How To Grow Your Own Kitchen Garden By The Window
Little joys by the window sill. Photo: Dreamstime
Living in a big city has several benefits. But struggling for space can be a constant worry. If you live in a metro, and find yourself fighting for extra space to grow your own kitchen garden, this is for you.
With a few tricks and care, you can create a small yet cute gardening spot in your apartment. We are talking of a window garden that is not only easy to maintain, but also gives your house a sunny makeover. You can grow coriander, cherry tomatoes, herbs, chillies, lemons, spinach and lots more.
Look for a sunny spot: First things first; choose a window which gets ample sunshine. Given most plants require a lot of natural light, look for a sunny spot with at least four hours of sunlight daily. Windows facing south or south-west is recommended.
Decide what you wish to grow: If you fancy cooking with freshly-plucked oregano or basil, herbs are your best bet. They also give your ordinary windowsill a great makeover and can easily sustain with a few hours of sunlight. Choose herbs that you cook with frequently like parsley, coriander, oregano, chives, rosemary and thyme.
Go for planters with drainage: Your pots will come with holes for excess water to pass through. If they don't, it is key to get them drilled from a nursery. Buy some saucers to place the pots on as they are easy to clean. You can also get colourful, decorative planters to add some sunshine to your garden.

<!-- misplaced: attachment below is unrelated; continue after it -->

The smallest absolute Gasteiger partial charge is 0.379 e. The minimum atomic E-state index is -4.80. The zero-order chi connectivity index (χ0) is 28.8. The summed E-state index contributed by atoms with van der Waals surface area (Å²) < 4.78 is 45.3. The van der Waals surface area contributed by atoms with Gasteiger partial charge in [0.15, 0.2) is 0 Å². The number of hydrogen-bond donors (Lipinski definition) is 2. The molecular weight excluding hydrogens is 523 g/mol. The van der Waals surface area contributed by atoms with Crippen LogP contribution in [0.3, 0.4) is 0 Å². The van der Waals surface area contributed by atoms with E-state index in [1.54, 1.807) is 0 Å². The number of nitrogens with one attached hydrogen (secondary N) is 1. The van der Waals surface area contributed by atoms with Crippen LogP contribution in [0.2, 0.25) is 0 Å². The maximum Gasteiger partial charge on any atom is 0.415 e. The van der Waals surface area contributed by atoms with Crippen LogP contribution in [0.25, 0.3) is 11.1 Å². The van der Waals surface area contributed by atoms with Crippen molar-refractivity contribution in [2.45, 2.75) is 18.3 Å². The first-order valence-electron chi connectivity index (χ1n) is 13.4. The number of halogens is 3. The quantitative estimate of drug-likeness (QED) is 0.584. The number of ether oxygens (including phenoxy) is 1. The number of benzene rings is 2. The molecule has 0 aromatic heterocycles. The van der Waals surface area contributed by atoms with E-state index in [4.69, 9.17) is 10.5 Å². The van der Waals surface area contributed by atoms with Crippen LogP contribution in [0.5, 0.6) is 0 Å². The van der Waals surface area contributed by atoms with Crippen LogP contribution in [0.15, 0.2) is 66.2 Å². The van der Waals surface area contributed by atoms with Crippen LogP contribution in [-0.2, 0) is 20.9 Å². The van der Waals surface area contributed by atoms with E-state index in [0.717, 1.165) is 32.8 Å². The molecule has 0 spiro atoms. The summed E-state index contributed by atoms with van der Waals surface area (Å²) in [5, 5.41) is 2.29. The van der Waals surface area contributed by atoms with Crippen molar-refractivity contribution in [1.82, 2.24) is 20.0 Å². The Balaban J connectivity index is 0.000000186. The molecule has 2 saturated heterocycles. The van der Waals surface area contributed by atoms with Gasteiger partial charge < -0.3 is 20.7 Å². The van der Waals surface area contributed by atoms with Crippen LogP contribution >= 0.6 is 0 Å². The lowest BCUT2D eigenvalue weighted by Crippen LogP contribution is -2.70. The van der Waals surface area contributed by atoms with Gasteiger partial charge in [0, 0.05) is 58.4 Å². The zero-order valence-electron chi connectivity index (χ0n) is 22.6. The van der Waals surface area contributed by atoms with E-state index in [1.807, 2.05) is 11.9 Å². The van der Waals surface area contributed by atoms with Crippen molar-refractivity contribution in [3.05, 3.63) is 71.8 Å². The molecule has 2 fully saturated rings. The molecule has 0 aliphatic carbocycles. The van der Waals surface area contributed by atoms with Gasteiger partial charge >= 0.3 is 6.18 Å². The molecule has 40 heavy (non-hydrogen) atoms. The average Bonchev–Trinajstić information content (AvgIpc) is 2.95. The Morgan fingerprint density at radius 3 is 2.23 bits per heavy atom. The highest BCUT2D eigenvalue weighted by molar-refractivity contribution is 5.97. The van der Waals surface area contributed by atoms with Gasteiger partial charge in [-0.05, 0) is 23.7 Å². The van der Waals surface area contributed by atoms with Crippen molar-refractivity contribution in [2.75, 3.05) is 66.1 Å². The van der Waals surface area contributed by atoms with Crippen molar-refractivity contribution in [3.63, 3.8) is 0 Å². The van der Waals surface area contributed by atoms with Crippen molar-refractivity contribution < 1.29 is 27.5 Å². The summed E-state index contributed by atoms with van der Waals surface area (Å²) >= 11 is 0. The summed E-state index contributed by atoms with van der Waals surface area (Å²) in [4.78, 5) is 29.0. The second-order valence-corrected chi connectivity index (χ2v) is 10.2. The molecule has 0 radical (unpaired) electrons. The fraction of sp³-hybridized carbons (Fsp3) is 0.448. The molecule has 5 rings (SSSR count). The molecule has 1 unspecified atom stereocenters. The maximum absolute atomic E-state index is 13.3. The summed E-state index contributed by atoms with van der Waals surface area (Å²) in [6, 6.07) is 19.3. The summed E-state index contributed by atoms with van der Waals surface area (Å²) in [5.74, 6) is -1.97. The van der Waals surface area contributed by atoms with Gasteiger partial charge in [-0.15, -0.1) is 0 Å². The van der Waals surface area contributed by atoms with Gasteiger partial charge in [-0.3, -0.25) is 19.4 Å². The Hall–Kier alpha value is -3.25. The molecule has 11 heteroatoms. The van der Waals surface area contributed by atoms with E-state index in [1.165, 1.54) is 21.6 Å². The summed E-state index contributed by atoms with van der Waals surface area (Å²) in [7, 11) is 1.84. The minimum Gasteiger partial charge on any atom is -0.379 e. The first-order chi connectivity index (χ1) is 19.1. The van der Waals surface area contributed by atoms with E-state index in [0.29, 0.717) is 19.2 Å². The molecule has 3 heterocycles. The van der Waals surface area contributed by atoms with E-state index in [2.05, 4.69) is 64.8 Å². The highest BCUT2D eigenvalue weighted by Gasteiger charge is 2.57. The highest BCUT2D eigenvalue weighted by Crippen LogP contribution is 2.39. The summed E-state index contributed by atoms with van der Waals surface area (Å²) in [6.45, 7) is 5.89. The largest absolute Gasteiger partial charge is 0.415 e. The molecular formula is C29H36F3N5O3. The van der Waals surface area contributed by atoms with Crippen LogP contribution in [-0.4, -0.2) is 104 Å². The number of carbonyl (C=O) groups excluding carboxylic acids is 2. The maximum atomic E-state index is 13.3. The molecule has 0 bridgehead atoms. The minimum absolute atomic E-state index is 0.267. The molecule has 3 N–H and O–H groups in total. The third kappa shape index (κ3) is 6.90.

Care for your plants: You may own a tiny kitchen garden, but that doesn't mean you ignore it. Be it small or big, a any garden requires care. Do not forget to fertilise your herbs and veggies every two months and prune them whenever needed. Also make sure the space is clean and devoid of water accumulation as it can call for mosquitoes. And most importantly water them as per their requirement.
Keep some breathing room: A common mistake that most newbies make is leave enough breathing room for the plants. Good air circulation is mandatory for the general well-being of a garden. Avoid putting your pots too close to each other and watch how they grow.